SAU 23 Superintendent Departs for Vt.
Haverhill — The veteran superintendent of the school district that includes Haverhill and Piermont will cross the Connecticut River at the end of the school year to take charge of the supervisory union educating students in South Royalton, Sharon, Strafford, Tunbridge and Chelsea.
Bruce Labs submitted his resignation to the board of School Administrative Unit 23 last week — on the same day that he learned that U.S. News and World Report conferred one of its Best High School Bronze Awards on Woodsville High School.
“I was walking on air all day long,” Labs said of the timing of the award, during a telephone interview on Thursday.
With two months left in his 11th academic year as superintendent and 36th year overall as a teacher and an administrator in the district, Labs came back to Earth to resume tying up some loose ends. That includes leading searches for new teaching principals at Piermont Village School and Bath Village School, teachers of math and English at Woodsville High, teachers for kindergarten and Grade 2 at Bath, a science teacher at Warren Village School, and a new technology coordinator for all eight of the district’s schools.
“I’ve got a lot of work to do here before I’m done,” Labs said. “Not more than usual for this time of year, but plenty.”
Labs’ work ethic, for which SAU 23 is paying him $101,588 this year, helped win over South Royalton School Board member Geo Honigford while the Orange Windsor Supervisory Union was narrowing its search for candidates to replace retiring Superintendent David Bickford.
“He has a great deal of experience,” Honigford said. “It’s not his first rodeo. He’s very personable, very hard-working. Another thing that was important was for the candidate to have an understanding of dealing with five different (town) school boards. It’s a lot to manage, not as straightforward as having one board.
“Anybody who can do that job gets my kudos.”
In SAU 23, that job became complicated last fall, when a majority of Haverhill school board members of the district tried to block renewal of Labs’ contract for 2014-2015. Using a formula in New Hampshire law that gives each member’s vote a “weight” proportional to the number of students in the member’s town, the Haverhill members initially appeared to narrowly defeat the renewal despite simple-majority support from board members in Piermont, Bath, Warren and Benton. Eventually, the district’s attorney said that the board used an incorrect formula, whereas the correct one added up to a reversal of the vote.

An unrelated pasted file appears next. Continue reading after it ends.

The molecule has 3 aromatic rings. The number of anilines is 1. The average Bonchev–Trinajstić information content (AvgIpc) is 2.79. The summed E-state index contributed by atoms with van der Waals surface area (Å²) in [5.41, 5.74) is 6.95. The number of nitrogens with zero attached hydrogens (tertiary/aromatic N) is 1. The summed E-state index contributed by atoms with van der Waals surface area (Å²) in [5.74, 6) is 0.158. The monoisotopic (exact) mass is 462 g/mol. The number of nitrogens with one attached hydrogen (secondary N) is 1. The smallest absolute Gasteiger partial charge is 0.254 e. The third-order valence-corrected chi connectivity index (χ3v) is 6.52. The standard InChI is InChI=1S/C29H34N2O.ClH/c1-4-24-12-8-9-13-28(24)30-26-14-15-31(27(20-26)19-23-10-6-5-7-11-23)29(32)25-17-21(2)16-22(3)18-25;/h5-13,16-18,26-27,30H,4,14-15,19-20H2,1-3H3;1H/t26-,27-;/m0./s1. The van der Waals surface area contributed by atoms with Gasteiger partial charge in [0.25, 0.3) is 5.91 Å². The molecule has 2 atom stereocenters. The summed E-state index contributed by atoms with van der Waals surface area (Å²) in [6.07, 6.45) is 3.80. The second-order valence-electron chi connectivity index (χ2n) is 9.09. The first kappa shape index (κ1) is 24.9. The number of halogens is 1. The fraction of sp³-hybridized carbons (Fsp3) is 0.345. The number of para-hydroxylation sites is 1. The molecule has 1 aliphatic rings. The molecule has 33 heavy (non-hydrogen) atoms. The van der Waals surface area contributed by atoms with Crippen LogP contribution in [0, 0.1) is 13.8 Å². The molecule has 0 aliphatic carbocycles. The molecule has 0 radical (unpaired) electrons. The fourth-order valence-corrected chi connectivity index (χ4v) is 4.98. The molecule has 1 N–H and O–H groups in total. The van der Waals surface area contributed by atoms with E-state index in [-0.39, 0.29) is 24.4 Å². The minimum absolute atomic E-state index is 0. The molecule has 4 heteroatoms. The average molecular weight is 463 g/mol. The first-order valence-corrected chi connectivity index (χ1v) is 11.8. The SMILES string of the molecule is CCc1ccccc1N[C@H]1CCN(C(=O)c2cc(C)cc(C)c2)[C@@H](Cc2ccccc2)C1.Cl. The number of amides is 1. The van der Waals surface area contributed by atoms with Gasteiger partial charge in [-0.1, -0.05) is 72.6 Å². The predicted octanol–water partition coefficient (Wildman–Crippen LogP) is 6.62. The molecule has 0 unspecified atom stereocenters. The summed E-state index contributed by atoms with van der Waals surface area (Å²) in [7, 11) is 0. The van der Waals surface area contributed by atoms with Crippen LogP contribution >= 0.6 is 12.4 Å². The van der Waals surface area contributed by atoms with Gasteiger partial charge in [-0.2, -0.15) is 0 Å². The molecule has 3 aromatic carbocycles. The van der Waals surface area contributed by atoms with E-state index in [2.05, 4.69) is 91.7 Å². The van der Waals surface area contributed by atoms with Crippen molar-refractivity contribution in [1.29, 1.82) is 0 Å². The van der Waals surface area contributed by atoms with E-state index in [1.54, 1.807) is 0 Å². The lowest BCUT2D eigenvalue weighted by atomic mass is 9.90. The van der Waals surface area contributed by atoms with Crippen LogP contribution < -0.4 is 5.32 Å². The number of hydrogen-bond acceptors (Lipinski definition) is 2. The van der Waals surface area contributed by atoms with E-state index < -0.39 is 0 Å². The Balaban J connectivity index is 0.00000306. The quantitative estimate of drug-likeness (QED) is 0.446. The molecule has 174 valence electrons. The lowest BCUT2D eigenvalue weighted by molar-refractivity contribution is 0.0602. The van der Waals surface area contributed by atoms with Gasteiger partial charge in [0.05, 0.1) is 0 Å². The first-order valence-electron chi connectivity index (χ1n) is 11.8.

After the reversal at a public meeting, Labs told the audience of all the boards and residents of the district, “If I’m not the person that you need to have in this position, I’ll gladly step down. I don’t want to be here if you don’t want me here.”
On Thursday, Labs insisted that the near-miss did not by itself prompt him to start looking for positions elsewhere.
“This is about looking forward, not backward,” Labs said. “I’m sorry to leave here, but I’ve been flirting with this idea for some time.”
Labs said that part of what makes Orange-Windsor attractive is that the supervisory union has been “very interested in collaboration. That’s my big thing, or one of them.”
He pointed to a bus contract with Blue Mountain Union (directly across the Connecticut River in Wells River) that “saved $1 million for our district over the last seven or eight years,” and to cooperation among members of the North Country Superintendents’ Group in buying oil, propane and natural gas, and winning a grant for a program that trains principals.
“I was on the market, but it was a limited market,” Labs said. “It needed to be good for me, and good for them. I’m excited about the possibilities. The communities are very similar. That helps me to understand a little better how things work.”
David Corriveau can be reached at email@example.com and at 603-727-3304.